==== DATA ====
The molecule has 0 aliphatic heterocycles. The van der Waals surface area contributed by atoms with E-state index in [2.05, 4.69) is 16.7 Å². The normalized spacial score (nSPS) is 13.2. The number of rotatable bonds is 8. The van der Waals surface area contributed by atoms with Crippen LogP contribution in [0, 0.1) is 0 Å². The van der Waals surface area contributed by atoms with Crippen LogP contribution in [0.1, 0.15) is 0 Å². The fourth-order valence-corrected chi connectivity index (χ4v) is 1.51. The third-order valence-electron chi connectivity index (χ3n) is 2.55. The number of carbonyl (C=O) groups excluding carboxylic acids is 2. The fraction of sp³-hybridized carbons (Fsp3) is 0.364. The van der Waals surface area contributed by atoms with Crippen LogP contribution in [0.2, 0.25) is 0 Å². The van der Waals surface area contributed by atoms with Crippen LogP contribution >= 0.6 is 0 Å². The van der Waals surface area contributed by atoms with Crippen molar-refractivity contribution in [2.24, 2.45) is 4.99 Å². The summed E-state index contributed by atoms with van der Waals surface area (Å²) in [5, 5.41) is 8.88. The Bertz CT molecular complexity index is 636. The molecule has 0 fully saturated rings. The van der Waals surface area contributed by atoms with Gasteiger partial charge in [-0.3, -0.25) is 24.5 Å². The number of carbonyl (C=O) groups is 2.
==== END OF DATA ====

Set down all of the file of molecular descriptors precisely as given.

The molecule has 0 aliphatic heterocycles. The van der Waals surface area contributed by atoms with E-state index in [2.05, 4.69) is 16.7 Å². The normalized spacial score (nSPS) is 13.2. The number of rotatable bonds is 8. The van der Waals surface area contributed by atoms with Crippen LogP contribution in [0, 0.1) is 0 Å². The van der Waals surface area contributed by atoms with Crippen LogP contribution in [0.1, 0.15) is 0 Å². The fourth-order valence-corrected chi connectivity index (χ4v) is 1.51. The third-order valence-electron chi connectivity index (χ3n) is 2.55. The number of carbonyl (C=O) groups excluding carboxylic acids is 2. The fraction of sp³-hybridized carbons (Fsp3) is 0.364. The van der Waals surface area contributed by atoms with Crippen LogP contribution in [0.2, 0.25) is 0 Å². The van der Waals surface area contributed by atoms with Crippen LogP contribution >= 0.6 is 0 Å². The van der Waals surface area contributed by atoms with Crippen molar-refractivity contribution in [2.24, 2.45) is 4.99 Å². The summed E-state index contributed by atoms with van der Waals surface area (Å²) in [5, 5.41) is 8.88. The Bertz CT molecular complexity index is 636. The molecule has 0 fully saturated rings. The van der Waals surface area contributed by atoms with Gasteiger partial charge in [-0.3, -0.25) is 24.5 Å². The number of carbonyl (C=O) groups is 2.